16 September 2013 Comments Off on Pursuit of Wealth

Pursuit of Wealth

Spin-Off Ideas: Greed and the Financial Crisis
A good article on the (bad) effects of acquisition of wealth: Rich/Wealthy Families

See also: Islamic Economics Lecture 8: Legitimization of the Pursuit of Wealth

The Pursuit of Wealth
Asad Zaman

In nearly all cultures and religions, and for most of history, greed, avarice and pursuit of wealth have been considered harmful and evil. Taoist philosopher Chuang Tzu writes: “Do not race after riches, or you will let slip the Heaven within you,” and similar sentiments can be found in nearly all scriptures. Children are reprimanded for selfishness, and taught share toys, cooperate, and be generous in nearly all cultures.

Modern Europe replaced the Biblical sentiment that “Love of money is the root of all evil,” by the wisdom of Bernard Shaw that “Lack of money is the root of all evil.”  Many historians and philosophers have described the process by which wealth gradually came to be prioritized over other social considerations. In this essay, we will discuss some aspects of this historical change, and the incalculable damage it has done. Pursuit of wealth, luxury, and hedonistic lifestyles is being promoted by powerful media and this message is eagerly being absorbed by our youth, which bodes ill for the future. Creating an awareness of this broad historical perspective provides an essential basis for resistance to the onslaught of modernity, which threatens many of our precious traditions.

Interminable and bloody religious warfare in Europe led to the emergence of a secular system of thought which repudiates religion as a basis for social organization. In a secular society, it is necessary to find some alternative to religion as a basis for collective action. Starting from the assumption that the society is composed of individuals with different religions and irreconcilable conflicts, European political thought emphasized the diversity of human goals and the primacy of freedom to choose.  Wealth was seen as an essential component of freedom, as it allows individuals to do whatever they desire. Thus the pursuit of wealth became a social goal and a means of obtaining maximum freedom in a secular society. The attempt to turn a vice into a virtue was initiated by Mandeville, whose famous “Fable of the Bees” described how production stops when bees decide to give up greed and become honest and virtuous. Adam Smith similarly argued that it was the selfish motives of the baker that delivered bread on the tables. Arguments that pursuit of wealth was socially acceptable and produced public benefits led to a gradual but radical alteration in the fabric of European society.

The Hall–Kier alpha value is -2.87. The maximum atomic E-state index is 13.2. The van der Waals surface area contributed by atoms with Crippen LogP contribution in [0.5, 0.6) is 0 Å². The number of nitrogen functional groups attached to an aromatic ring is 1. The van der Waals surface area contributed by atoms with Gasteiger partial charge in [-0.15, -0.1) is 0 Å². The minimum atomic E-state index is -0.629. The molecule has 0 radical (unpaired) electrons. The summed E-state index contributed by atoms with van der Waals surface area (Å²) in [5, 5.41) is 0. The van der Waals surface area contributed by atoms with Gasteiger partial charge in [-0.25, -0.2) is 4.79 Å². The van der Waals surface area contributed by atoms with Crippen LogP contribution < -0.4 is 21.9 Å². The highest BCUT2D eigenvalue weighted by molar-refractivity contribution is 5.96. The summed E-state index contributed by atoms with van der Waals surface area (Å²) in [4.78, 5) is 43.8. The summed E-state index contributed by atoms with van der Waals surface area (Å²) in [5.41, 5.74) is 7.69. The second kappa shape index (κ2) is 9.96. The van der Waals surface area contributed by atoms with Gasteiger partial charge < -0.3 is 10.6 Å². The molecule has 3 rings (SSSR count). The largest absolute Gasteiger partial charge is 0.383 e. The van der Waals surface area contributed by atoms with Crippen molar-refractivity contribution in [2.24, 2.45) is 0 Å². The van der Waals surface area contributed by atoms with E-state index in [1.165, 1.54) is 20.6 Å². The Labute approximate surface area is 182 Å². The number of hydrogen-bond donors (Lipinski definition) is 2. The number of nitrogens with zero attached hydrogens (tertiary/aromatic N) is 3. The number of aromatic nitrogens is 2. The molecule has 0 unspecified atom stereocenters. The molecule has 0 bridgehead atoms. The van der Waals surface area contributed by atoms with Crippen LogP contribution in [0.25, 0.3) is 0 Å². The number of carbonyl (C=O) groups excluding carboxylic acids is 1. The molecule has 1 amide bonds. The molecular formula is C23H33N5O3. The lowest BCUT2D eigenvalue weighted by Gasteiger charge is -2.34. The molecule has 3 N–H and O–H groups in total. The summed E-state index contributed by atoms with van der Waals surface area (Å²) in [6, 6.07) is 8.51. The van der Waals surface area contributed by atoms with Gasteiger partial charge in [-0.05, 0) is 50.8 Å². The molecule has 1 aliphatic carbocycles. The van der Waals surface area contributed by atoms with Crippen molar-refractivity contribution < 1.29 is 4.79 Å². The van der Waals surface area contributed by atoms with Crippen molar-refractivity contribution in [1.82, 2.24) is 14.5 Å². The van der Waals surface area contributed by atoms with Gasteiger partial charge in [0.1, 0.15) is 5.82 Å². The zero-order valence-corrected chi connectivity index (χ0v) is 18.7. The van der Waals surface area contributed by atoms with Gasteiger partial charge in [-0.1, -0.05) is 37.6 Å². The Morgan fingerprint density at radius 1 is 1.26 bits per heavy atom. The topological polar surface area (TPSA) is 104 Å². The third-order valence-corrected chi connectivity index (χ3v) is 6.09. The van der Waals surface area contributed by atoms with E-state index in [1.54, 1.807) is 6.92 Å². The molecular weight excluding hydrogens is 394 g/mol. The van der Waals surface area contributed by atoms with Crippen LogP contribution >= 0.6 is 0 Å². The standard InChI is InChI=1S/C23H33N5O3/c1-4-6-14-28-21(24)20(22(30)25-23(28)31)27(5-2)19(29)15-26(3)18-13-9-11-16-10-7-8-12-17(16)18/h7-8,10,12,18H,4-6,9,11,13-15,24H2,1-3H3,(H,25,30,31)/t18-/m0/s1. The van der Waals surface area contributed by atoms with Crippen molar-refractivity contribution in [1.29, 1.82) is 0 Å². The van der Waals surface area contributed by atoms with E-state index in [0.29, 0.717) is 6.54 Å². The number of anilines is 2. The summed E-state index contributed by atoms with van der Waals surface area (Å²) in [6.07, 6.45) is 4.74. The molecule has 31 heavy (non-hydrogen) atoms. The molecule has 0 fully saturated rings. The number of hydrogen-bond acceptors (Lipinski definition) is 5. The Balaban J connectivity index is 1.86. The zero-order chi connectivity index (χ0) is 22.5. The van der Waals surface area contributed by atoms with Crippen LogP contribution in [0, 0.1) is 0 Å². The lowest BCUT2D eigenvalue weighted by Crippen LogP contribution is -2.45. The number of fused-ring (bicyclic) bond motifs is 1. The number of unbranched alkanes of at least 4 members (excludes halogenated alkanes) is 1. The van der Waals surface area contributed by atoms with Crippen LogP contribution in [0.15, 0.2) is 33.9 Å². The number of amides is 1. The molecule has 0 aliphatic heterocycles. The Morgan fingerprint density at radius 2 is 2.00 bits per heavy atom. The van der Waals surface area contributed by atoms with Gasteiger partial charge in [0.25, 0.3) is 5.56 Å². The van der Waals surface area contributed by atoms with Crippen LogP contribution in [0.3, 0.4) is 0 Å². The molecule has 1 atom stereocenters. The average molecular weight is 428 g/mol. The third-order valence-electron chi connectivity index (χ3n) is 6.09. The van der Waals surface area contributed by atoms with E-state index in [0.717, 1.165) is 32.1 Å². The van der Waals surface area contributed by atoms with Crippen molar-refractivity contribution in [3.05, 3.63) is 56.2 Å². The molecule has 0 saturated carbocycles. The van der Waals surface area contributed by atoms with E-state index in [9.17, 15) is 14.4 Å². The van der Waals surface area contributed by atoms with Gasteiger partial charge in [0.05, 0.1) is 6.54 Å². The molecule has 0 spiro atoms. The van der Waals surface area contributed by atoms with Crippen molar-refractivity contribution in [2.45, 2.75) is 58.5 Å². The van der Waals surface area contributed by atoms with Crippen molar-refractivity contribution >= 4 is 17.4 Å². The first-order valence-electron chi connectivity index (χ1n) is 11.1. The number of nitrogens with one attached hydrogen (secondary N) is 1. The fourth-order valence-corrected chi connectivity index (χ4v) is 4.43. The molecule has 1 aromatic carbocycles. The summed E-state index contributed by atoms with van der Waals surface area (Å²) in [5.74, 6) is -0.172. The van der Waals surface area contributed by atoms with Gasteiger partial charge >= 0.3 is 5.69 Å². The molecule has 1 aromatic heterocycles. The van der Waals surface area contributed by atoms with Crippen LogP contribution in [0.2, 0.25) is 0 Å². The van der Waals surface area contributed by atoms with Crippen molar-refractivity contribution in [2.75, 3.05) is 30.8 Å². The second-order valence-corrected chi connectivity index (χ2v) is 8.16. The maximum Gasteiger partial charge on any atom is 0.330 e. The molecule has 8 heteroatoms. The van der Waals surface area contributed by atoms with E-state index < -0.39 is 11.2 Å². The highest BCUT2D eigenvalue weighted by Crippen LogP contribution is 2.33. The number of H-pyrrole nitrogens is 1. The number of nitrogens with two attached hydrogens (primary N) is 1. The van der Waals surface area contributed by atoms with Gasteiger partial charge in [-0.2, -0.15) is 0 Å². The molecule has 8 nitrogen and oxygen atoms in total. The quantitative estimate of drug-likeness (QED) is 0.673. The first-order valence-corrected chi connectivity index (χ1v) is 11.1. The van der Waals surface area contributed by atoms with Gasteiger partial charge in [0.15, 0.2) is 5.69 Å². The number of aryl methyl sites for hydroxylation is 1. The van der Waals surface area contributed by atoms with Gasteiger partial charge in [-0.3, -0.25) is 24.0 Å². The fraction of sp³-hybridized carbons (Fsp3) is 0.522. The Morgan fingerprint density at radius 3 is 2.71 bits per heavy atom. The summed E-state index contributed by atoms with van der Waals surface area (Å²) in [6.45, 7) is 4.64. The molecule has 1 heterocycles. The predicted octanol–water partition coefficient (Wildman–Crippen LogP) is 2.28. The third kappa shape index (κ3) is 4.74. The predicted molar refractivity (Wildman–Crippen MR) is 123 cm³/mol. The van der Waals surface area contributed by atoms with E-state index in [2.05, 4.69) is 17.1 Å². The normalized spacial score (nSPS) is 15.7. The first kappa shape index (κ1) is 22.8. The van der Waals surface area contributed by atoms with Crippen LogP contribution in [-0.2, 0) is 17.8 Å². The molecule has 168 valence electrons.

Early thinkers saw clearly that wealth was merely a means to an end, but considered it a necessary intermediate step to advance towards desirable social goals. Sociologist Max Weber writes that the “spirit of capitalism” is the pursuit of wealth as an end in itself, to the point of being “absolutely irrational”.  Keynes wrote that the “accumulation of wealth” is a distasteful human quality, and even a disgusting morbidity; nonetheless, we must pretend that “foul is fair” so as to get out of the tunnel of economic necessity.  Leading European philosophers (Capitalist, Communist and Socialist) were persuaded that the solution to all problems of mankind lies in the accumulation of wealth, and sufficient wealth would bring about heaven on earth. Later thinkers lost sight of the larger goals, and began to think of pursuit of wealth as a desirable goal in and of itself. Nobel prize winner Milton Friedman and followers very explicitly argue that businesses should only pursue profits and should not pursue socially beneficial goals. This reversal of priorities, and placement of money over social concerns has had tragic consequences in all domains of human existence. We will only be able to sketch of few of these in this brief essay.